Yellow Dots of Mystery: Is Your Printer Spying on You?




Introduction: Yellow Dots of Mystery: Is Your Printer Spying on You?

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Imagine that every time you print a document, it automatically includes a secret code that could be used to identify the printer -- and, potentially, the person who used it. Sounds like something from a spy movie, right?

Unfortunately, the scenario isn't fictional. Most color laser printers and color copiers are designed to print invisible tracking codes across every single printed page of their output. These codes reveal which machine produced a document and, in some cases, when the document was printed or copied.

In this instructable, we'll describe three different ways to see the tracking dots your printer produces: with a blue light, with a microscope, or with a scanner. If you don't have the necessary equipment for a particular step, go on to the next one.

For further information, or to share your findings, please visit us at

Want to help? Download test sheets at

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Step 1: Print a Page With Text/graphics

Print out a page from a color laser printer. The page should use color and have some text or graphics on it. You can find a list of printers that we know print tracking dots at our website.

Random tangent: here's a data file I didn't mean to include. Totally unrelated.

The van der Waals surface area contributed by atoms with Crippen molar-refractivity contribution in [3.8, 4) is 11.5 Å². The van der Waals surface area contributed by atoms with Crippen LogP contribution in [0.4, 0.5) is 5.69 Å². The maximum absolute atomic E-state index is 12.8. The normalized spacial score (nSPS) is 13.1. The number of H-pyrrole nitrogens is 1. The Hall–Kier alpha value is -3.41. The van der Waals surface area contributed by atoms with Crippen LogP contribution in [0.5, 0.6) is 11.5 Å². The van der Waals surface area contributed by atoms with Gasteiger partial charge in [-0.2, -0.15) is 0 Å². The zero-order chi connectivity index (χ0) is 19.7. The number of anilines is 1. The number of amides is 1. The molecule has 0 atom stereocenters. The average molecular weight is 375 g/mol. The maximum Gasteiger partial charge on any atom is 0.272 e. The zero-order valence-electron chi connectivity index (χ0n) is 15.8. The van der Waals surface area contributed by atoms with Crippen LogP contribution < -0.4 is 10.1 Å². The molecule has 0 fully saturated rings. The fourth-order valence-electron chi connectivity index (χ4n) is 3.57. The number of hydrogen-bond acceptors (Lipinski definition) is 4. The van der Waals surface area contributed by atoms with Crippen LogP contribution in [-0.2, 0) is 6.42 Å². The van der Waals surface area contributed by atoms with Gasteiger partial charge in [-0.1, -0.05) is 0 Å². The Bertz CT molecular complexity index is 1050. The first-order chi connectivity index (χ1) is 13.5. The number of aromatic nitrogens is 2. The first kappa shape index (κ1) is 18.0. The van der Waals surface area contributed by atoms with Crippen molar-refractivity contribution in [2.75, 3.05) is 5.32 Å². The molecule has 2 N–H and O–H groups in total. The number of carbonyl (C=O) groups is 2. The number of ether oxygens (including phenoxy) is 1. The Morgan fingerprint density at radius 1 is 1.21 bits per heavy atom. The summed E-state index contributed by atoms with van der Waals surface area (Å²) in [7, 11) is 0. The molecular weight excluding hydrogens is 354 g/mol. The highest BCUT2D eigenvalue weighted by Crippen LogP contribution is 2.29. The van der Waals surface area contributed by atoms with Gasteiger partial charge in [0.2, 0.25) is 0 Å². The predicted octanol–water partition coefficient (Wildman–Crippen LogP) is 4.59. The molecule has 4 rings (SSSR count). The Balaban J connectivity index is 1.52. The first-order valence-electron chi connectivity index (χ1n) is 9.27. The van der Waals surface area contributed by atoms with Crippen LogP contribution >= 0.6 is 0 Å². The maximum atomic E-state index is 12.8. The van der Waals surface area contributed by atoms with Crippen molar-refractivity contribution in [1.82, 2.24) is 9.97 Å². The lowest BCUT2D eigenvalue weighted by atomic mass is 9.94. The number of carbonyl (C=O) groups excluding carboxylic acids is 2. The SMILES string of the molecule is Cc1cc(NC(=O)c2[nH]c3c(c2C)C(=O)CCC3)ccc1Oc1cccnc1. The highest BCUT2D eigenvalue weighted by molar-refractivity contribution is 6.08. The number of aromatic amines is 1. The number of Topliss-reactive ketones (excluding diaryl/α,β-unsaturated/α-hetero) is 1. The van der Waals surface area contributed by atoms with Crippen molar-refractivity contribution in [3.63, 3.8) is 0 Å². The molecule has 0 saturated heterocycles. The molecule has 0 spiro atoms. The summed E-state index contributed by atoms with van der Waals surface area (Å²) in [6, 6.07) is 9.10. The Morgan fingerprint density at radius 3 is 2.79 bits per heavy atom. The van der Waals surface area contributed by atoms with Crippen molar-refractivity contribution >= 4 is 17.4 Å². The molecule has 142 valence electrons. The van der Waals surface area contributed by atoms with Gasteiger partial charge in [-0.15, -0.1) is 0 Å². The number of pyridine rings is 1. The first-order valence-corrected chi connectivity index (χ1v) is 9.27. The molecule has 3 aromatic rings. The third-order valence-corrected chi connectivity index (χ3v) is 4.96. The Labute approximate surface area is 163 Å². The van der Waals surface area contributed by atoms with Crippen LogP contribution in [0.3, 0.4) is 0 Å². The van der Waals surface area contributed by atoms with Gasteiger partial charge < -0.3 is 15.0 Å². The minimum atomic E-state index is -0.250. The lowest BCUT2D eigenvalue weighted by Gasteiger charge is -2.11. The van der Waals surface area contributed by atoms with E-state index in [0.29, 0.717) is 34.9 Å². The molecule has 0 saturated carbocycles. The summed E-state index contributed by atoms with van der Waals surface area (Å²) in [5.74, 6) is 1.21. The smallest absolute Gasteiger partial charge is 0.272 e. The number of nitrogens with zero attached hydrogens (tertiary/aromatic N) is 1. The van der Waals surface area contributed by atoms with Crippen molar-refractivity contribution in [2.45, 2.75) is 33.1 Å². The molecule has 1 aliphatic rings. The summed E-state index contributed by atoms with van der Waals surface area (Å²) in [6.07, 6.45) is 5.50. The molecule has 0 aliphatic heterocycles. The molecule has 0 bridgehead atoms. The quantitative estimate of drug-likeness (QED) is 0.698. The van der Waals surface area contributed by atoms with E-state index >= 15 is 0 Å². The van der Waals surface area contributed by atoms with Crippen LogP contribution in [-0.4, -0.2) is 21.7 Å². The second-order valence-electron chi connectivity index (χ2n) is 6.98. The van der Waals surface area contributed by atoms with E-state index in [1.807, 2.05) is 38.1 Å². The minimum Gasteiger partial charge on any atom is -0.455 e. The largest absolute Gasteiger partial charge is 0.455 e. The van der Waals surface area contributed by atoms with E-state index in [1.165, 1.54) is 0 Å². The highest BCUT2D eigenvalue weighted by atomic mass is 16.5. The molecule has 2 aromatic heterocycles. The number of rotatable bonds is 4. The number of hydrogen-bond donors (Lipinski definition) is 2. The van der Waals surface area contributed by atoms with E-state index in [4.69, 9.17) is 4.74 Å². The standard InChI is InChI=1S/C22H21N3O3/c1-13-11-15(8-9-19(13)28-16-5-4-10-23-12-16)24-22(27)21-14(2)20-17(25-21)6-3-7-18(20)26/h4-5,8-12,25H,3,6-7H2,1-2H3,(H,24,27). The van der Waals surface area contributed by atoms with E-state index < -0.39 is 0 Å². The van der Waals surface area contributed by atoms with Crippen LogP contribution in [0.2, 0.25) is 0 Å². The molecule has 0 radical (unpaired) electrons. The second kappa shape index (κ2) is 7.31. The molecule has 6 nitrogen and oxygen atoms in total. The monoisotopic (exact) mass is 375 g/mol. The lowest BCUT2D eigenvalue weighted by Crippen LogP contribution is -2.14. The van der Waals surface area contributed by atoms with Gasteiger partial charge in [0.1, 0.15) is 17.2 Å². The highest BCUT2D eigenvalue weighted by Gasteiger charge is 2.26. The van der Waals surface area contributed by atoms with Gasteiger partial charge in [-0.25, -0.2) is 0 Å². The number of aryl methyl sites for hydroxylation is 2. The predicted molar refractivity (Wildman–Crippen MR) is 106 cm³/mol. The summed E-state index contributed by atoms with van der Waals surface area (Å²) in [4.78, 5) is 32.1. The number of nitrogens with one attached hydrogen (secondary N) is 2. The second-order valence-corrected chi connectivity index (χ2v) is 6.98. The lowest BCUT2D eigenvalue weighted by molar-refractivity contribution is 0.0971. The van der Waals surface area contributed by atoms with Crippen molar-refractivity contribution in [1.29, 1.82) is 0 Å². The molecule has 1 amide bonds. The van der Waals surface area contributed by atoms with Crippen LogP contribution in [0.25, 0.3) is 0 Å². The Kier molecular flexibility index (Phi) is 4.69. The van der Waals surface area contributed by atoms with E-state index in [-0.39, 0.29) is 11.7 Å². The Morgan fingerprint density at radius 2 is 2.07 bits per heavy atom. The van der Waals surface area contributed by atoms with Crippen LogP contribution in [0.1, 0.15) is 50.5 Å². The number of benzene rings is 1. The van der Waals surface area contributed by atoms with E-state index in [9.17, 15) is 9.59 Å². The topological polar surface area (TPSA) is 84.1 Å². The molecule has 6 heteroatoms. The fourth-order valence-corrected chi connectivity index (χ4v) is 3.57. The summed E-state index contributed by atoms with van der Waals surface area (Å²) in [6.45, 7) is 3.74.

As you're looking for the dots, keep in mind that they're printed in a regularly repeating pattern across the entire page (not just in the corner of the page), and will be intermixed with other printed data.

Step 2: Blue Light (w/ Unaided Eye) Method

You'll need a blue light for this method. EFF has blue LED lights available, or you can get a blue LED flashlight or any other strong blue light from any other source. An ordinary battery-powered blue LED will work.

Turn off all the lights, and eliminate as much ambient light as possible. Shine a blue LED light on the blank part of the printed page. As examining a printer page under blue light improves the contrast, the yellow dots should appear black.

If you have good close-range vision, you should then be able to see them easily. They might initially look like small flecks of dirt or dust. If you can't see the dots this way, check to be sure that your printer is known to produce them, and try asking a friend to have a look.

Step 3: Scanner Method

Scan your printed page on a color flatbed scanner at 600 dpi; this makes the dots visible in the scanned image. Modifying the scanner isn't necessary, since it already has a blue light.

The dots can be seen easily by enlarging the scanned image, or by performing a color separation in software and examining the blue channel. A wide variety of image-processing software can perform color separations.